As a year marked by multiple substance abuse-related celebrity deaths and close calls begins coming to a close, Kelly Osbourne — who marked one year of sobriety in August — is sharing advice about staying sober over the holidays.
"Stay close to your sober community and know your limitations," Kelly told the New York Post this week, "If you're uncomfortable, you always have to have a backup plan to leave the situation and have some form of self-care to where you can step out of it."
Over the summer, Kelly announced she'd relapsed in 2017 and had spent the previous 12 months working on her "mind, body and soul" to dig herself out of what she said had been "one of the hardest years of my life."
These days, Kelly says she tries to keep in mind how important it is for her own sobriety to express what's going on inside of her.
"I'm really big on speaking up when something isn't working for you, because not speaking up when things bother you can lead to resentment, and resentment can take you to dark places. It's important to know and accept your limitations," she explained.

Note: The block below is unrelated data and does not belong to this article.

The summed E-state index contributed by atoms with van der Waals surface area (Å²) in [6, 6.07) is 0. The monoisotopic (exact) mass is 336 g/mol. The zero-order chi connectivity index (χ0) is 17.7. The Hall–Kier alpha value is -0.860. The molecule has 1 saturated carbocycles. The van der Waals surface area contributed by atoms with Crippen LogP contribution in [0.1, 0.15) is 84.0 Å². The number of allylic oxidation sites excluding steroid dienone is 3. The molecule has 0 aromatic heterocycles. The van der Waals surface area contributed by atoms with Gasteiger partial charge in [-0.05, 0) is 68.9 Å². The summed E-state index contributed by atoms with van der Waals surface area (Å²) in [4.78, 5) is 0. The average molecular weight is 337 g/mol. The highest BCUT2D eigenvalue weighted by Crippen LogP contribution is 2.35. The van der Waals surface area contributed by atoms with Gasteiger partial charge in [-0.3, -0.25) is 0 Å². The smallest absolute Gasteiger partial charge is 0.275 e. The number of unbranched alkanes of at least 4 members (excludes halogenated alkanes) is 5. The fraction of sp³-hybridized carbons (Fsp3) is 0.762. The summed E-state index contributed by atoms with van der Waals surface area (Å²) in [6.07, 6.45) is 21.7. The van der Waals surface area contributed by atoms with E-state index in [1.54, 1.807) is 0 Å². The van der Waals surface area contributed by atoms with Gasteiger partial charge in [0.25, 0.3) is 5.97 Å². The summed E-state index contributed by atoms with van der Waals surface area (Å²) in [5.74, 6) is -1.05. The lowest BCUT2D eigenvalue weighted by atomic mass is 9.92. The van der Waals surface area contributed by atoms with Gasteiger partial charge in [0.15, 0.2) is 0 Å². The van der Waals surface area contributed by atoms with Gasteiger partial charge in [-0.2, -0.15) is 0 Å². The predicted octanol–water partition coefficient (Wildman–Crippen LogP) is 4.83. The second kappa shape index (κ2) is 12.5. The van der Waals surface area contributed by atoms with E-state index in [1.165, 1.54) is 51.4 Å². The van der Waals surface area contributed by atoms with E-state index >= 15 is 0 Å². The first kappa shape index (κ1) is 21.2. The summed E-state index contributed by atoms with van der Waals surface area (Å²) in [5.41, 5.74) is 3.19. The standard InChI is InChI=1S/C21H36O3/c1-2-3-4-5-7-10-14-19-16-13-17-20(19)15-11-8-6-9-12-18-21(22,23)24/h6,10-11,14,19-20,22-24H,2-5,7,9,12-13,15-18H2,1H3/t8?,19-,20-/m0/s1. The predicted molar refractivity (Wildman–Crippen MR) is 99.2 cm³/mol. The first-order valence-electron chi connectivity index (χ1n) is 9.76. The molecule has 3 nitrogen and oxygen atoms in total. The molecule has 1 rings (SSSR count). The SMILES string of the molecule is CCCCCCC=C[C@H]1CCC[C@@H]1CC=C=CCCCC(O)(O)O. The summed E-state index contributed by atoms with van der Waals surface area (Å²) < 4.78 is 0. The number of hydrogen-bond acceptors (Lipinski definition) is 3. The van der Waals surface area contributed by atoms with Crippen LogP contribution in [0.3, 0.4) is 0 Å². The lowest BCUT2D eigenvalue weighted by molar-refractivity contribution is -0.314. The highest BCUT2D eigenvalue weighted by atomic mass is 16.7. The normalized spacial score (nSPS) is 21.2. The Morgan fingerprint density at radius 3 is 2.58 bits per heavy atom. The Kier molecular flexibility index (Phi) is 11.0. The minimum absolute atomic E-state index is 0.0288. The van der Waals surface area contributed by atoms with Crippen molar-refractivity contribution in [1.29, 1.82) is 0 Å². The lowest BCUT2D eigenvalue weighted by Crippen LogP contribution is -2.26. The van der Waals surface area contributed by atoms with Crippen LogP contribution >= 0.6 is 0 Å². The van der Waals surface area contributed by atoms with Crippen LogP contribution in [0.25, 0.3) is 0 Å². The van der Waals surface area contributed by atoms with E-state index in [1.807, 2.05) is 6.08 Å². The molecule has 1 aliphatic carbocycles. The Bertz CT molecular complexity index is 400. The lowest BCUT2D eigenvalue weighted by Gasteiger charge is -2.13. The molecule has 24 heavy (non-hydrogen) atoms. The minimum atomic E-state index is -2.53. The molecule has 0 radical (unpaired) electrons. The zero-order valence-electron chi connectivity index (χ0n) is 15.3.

Kelly also shouted out Jack Osbourne — as she did in her initial post about getting sober — for helping her stay committed to her recovery.
"My brother has been there every step of this journey," she told the Post.
She added that the new app Loosid can be supportive for those struggling with substance abuses issues, too.
"One of the hardest parts about being newly sober is deciding what to do with your free time," Kelly admitted. "Being bored can be dangerous. Finding people on the app to do things in your area is great — dating, yoga coffee — it's all there."
Kelly has spoken openly in the past about her rehab stints, therapy and the ways in which her family has helped her battle her demons. She's also urged fans to help knock out the stigma associated with mental health issues of all kinds.
The singer and "Fashion Police" alum's comments come on the heels of Demi Lovato's release from rehab after an overdose that nearly killed her, Ben Affleck's ongoing treatment for alcohol addiction and Mac Miller's Sept. 7 death from mixed drug toxicity.